In a busy Rotterdam park one Saturday in August, hundreds of Dutch people stood by and watched as a 9-year-old Moroccan girl drowned.
She had fallen out of the rubber boat she was playing in with a friend. One bystander even filmed her death on video.
“A few people tried to help, but it should have been more,” said Rotterdam police spokesman Ger de Jong. “By the time we got to her, we had no hope of getting her out alive.”
The idea that a child at play could die because of the indifference of adults has disgusted the nation. But the event raised a more sinister question--would more people have rushed to help if the girl had been white?
The incident was just one of several that have called into question the Netherlands’ vaunted tolerant, open-minded attitude to foreigners. In a country whose constitution outlaws racism, such a question is almost heresy.
The Moroccan government responded angrily, saying that the child died in “particularly revolting circumstances” and threatening court action against anyone found to have failed to help.
“That these Europeans, the self-proclaimed champions of the rights of man . . . refuse to assist a human being, a child, who is dying, is purely and simply barbarous,” wrote the pro-government Moroccan daily Almaghrib. “Are we to expect that xenophobia will be institutionalized in Holland and Europe?”
Stinging remarks for the Dutch, who have seen nothing like neighboring Germany’s racist outbursts or the rise of nationalist political parties in France.
The Dutch Parliament began its current session by debating a plan to curb the influx of refugees and asylum-seekers from the Third World and Eastern Europe.
A parliamentary majority looks set to support revision of a law dating from the 1960s. This would mean automatic repatriation for foreigners entering the Netherlands overland and would limit channels for appeal.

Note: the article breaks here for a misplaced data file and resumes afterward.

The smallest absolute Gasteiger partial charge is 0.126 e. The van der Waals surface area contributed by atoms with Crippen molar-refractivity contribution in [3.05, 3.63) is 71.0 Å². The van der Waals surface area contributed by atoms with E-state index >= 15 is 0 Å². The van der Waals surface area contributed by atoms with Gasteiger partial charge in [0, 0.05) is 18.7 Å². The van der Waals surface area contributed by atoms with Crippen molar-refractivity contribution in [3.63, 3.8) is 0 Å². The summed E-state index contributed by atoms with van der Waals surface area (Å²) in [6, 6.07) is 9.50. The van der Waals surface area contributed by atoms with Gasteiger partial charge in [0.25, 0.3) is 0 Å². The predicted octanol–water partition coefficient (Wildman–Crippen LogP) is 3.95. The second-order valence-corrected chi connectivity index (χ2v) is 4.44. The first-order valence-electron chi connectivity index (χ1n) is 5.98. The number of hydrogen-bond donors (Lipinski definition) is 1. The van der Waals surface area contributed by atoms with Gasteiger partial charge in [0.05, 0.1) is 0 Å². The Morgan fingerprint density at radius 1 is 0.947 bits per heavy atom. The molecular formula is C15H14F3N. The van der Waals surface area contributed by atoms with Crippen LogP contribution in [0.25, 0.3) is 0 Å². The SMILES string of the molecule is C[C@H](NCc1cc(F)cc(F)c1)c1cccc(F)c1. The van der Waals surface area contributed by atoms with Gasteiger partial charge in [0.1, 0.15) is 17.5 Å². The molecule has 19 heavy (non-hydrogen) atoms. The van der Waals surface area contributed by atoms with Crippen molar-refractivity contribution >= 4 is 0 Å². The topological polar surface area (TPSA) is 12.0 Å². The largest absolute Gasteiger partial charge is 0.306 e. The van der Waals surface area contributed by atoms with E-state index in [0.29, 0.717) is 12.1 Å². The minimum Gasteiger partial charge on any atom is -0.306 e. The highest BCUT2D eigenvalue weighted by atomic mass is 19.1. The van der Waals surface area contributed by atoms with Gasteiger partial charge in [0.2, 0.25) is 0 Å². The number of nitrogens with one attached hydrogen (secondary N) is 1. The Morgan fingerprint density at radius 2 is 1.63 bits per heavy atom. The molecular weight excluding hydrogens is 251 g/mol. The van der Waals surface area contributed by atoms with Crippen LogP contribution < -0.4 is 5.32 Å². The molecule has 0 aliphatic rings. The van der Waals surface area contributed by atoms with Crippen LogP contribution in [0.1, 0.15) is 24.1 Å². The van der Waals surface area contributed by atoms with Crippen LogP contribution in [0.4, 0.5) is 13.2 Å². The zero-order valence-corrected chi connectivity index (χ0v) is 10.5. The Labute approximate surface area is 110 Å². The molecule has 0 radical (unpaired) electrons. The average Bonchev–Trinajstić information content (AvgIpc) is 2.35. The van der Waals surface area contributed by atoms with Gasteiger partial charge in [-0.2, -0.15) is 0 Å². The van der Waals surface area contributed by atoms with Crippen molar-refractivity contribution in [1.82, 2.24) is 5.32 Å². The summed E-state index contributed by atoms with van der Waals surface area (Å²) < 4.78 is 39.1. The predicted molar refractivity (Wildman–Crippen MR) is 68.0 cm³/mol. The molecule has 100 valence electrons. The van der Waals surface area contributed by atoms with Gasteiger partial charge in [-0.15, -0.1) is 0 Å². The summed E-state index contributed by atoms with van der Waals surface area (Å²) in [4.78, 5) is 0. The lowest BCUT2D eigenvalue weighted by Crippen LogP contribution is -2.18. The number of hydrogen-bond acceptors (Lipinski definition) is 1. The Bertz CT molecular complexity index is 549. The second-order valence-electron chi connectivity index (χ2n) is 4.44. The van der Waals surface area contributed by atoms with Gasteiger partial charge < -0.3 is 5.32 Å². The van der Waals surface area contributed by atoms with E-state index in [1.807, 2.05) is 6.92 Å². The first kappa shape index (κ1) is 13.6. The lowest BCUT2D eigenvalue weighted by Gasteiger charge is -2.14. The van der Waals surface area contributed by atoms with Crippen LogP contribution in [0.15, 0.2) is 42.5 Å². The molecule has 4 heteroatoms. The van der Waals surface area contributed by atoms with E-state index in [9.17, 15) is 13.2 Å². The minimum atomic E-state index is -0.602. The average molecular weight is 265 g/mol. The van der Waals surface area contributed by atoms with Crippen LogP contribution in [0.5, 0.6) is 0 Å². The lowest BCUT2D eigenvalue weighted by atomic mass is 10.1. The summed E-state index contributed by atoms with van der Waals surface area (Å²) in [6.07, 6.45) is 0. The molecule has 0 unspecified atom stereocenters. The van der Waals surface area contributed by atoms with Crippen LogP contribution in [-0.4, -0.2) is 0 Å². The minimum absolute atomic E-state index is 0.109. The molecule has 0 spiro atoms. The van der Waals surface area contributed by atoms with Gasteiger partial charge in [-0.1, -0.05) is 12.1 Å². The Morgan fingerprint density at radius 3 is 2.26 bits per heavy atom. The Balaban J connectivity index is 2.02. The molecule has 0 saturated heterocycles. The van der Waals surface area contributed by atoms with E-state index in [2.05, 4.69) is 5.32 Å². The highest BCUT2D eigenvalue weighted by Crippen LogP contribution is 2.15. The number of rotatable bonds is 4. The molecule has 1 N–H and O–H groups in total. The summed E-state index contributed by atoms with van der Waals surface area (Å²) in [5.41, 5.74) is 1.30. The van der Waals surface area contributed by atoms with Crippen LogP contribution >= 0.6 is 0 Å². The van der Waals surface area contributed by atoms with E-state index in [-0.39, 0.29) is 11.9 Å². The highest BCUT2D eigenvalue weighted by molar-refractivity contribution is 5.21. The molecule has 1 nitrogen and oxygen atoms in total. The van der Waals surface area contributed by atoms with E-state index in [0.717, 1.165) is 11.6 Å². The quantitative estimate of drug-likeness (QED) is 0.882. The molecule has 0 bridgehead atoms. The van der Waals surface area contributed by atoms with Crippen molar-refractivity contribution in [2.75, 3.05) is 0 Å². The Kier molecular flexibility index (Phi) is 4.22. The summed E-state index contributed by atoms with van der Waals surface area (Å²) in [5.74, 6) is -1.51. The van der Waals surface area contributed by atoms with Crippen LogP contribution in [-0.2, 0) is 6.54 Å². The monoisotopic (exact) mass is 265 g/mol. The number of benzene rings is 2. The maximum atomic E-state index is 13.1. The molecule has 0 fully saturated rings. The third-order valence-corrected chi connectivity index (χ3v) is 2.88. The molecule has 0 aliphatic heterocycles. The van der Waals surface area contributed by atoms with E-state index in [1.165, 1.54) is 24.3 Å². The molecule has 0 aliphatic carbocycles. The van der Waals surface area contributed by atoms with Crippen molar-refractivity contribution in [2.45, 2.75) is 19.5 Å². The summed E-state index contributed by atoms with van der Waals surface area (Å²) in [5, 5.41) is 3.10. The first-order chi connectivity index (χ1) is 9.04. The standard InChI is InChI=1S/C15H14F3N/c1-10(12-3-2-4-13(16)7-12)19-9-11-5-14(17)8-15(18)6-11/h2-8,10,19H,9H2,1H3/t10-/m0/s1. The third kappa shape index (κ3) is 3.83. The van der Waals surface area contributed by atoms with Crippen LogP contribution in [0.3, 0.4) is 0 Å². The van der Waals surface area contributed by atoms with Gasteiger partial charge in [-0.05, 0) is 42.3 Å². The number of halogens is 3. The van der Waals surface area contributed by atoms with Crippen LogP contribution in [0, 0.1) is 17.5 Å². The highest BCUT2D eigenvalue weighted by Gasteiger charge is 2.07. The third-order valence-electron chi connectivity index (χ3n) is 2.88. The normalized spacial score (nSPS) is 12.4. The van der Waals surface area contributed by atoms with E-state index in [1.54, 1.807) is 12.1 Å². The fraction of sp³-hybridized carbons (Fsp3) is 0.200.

The government says the changes are necessary to bring Dutch rules into line with those of its neighbors, but opponents argue the changes will enshrine dual standards, giving would-be settlers access only to the lowest law courts.
“In this country, if you have a dispute about a hen coop you can go through three courts,” said one member of Parliament. “But if they want to chuck you out, they’ll do it in one.”
“As soon as one European country tightens up on immigration, the others follow with more absurd and restrictive measures,” said Petra Catz of Amnesty International. “They’re afraid it will seem easier to get into some than others.”
Sociologists said the lack of response to the girl’s drowning was a phenomenon known as bystander apathy--people in groups standing by in situations where they would act if alone.
They added that both the drowning of the Moroccan girl and the current climate exposed another side of Dutch tolerance--indifference to misfortunes of others.
“The Dutch have long believed themselves to be exceedingly tolerant, open, willing to help out,” said Derek Philips, an American professor of sociology at Amsterdam University. “That . . . tolerance can also be defined as a lack of concern.”
The crowd’s indifference to the drowning girl may have stemmed from an ingrained dependence on the state, said sociologist and author Herman Vuijsje.
“We have a very strong welfare state; the government does everything,” Vuijsje said. “There’s a deep sense of not wanting to stand out from the crowd and of not wanting to be an accessory of the state.”
Vuijsje did not believe that current attitudes toward foreigners mean Dutch tolerance is wearing thin. “I don’t see these new voices as a sign of intolerance,” he said. “It’s a social problem the world over. The government has got to draw the line somewhere.”